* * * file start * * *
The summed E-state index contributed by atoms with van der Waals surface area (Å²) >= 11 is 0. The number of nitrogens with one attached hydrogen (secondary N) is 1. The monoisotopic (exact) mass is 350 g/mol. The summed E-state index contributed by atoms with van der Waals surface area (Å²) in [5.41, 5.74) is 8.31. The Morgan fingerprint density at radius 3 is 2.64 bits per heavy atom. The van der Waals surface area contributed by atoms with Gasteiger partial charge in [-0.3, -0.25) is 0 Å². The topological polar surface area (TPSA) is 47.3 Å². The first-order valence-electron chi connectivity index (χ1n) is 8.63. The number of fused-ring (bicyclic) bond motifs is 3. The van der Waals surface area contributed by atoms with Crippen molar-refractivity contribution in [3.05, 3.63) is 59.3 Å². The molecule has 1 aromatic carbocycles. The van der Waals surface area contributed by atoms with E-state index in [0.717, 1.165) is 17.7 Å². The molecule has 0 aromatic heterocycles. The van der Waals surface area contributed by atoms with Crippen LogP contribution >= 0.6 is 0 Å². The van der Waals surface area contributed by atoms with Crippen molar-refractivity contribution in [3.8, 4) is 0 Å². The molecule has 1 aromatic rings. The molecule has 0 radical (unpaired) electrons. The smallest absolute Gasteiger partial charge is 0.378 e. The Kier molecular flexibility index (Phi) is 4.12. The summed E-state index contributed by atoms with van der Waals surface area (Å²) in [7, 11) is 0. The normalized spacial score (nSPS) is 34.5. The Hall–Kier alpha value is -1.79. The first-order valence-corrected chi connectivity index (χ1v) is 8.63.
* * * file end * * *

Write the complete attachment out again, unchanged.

The summed E-state index contributed by atoms with van der Waals surface area (Å²) >= 11 is 0. The number of nitrogens with one attached hydrogen (secondary N) is 1. The monoisotopic (exact) mass is 350 g/mol. The summed E-state index contributed by atoms with van der Waals surface area (Å²) in [5.41, 5.74) is 8.31. The Morgan fingerprint density at radius 3 is 2.64 bits per heavy atom. The van der Waals surface area contributed by atoms with Gasteiger partial charge in [-0.3, -0.25) is 0 Å². The topological polar surface area (TPSA) is 47.3 Å². The first-order valence-electron chi connectivity index (χ1n) is 8.63. The number of fused-ring (bicyclic) bond motifs is 3. The van der Waals surface area contributed by atoms with Crippen molar-refractivity contribution in [3.05, 3.63) is 59.3 Å². The molecule has 1 aromatic carbocycles. The van der Waals surface area contributed by atoms with E-state index in [0.717, 1.165) is 17.7 Å². The molecule has 0 aromatic heterocycles. The van der Waals surface area contributed by atoms with Crippen LogP contribution >= 0.6 is 0 Å². The van der Waals surface area contributed by atoms with Crippen molar-refractivity contribution in [3.8, 4) is 0 Å². The molecule has 1 aromatic rings. The molecule has 0 radical (unpaired) electrons. The smallest absolute Gasteiger partial charge is 0.378 e. The Kier molecular flexibility index (Phi) is 4.12. The summed E-state index contributed by atoms with van der Waals surface area (Å²) in [7, 11) is 0. The normalized spacial score (nSPS) is 34.5. The Hall–Kier alpha value is -1.79. The first-order valence-corrected chi connectivity index (χ1v) is 8.63.